This was posted on my thread by Soupman awhile ago..It answers your question
Quote: Validating someone's feelings can only be done unconditionally. When you validate your wife's feelings you have to set aside what you believe for that moment and then some. Otherwise you're not validating.
Whether validating or showing them "they done good" you have to do it with sincerity. Otherwise it comes across as manipulation. And she's likely to spot the difference.
Why is it important to you for her to ask how you are doing? That suggests that you're a little caught up in yourself. This isn't the time to make things "about you". You need to make this about her. You have to show her that you have compassion and that you cherish her. That you place her above yourself. You have to let your actions speak for themselves. Words won't cut it with her. To her your words are simply more of the same old, same old. You need to change 'you'. And frankly, 'you' are the only one 'you' can control. You have no control over her whatsoever.
As to your comments about listening, being mysterious, unconditional love, etc., I suspect, as someone has already said, she's just pushing your buttons to validate to herself that the decision she's made to end your R was the right one. You need to avoid those interactions along with old relationship discussions. Walk away from them.
Yup... a lot of patience is required. You need to 'make time your friend' dragon.
Don't let her remarks about the boys get you down. Just "dodge" her comments and focus on changing yourself into the person she fell in love with. BUT, you have to do that not for her but for yourself. If you're happy with the person you are now then no matter how much you do it's not likely to come across as genuine. WASs intuitively know the difference between what's real and what's not. Making changes for yourself, that give you happiness, is pretty hard for her to dismiss and looks very attractive to WASs.
"I can't see the end but maybe it's just past the clouds a short way up...not sure.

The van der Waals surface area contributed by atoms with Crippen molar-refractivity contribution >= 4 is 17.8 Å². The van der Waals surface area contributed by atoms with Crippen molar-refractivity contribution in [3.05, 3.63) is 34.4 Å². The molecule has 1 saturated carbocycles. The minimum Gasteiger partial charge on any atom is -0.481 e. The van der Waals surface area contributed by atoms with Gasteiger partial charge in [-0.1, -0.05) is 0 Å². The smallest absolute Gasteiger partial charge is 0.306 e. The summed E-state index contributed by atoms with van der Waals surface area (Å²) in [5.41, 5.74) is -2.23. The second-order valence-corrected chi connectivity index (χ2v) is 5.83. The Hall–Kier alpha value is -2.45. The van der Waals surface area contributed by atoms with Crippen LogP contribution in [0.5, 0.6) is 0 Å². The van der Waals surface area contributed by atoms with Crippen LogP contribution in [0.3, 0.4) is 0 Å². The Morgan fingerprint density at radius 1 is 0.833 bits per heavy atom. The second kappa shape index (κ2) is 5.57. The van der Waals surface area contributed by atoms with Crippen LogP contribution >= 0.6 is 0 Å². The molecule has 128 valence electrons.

"fine baby..be mad at me..if you didn't love me you wouldn't be mad because
YOU WOULDN'T CARE.."
Re: How to Question#191766 10/22/0303:20 PM10/22/0303:20 PM
Scott, Validating is what we do when we behave and respond in ways that tell the other person their feelings and thoughts are very important to us. (FYI - We can validate someone without necessarily agreeing with them.)
How can we communicate validation? Let me run down some practical approaches:
1. Good eye contact
2. Body turned toward the speaker
3. Relaxed and focused, not fidgety & impatient
4. Let them speak without interruption.
5. Avoid jumping in to correct, defend and/or explain yourself. Just listen!
6. Physcially acknowledge what they are saying (nod, lean forward) and/or verbally acknowledge (checking in with an "OK", "Uh-huh", or "yes" at appropriate times.)
7. Acknowledge their feelings ("Mary, you're really irritated that I forgot the garbage? I understand that could irritate you." "You told me you're hurt and I hear it in your voice." "You're frustrated about your job? It sounds like it frustrates you!")
8. Respond with empathy and remorse. ("I am so sorry our situation has caused so much pain for you." "I can see that I have done some things to cause much of your anger right now. I am sorry." "I am beginning to understand how important [source of her anger/pain] was to you. It was insensitive of me not to see this earlier.")
9. Asking questions in response to what was said. ("I just heard you say I made you angry. I'd like to understand, so could tell me more how I did that?" "I see you're upset and I'd really like to know what happened for you to feel this way?")
I hope this is a helpful start. In Michele's "Keeping Love Alive" series, she reviews more completely how to communicate well with each other. It would be very helpful and I'd recommend it!
Laurie, Divorce Busting Coach Contact The Divorce Busting Center at 303-444-7004 or 800-664-2435 if you would like to schedule a telephone consultation with a DB Coach - or email firstname.lastname@example.org for info.
Hey... I am only on week one since the D conversation. We had one conversation since my first (not good, pretty hysterical reaction) I think I validated a lot of his feelings and do not know if this is good or bad. He wants to talk again (he brought it up) he hasnt told me when just "this week" I do not know how to react. I mean i want to validate certain things, bu do not want to seem like I am agreeing to the decision because I am not. I want to save my marriage more than anything.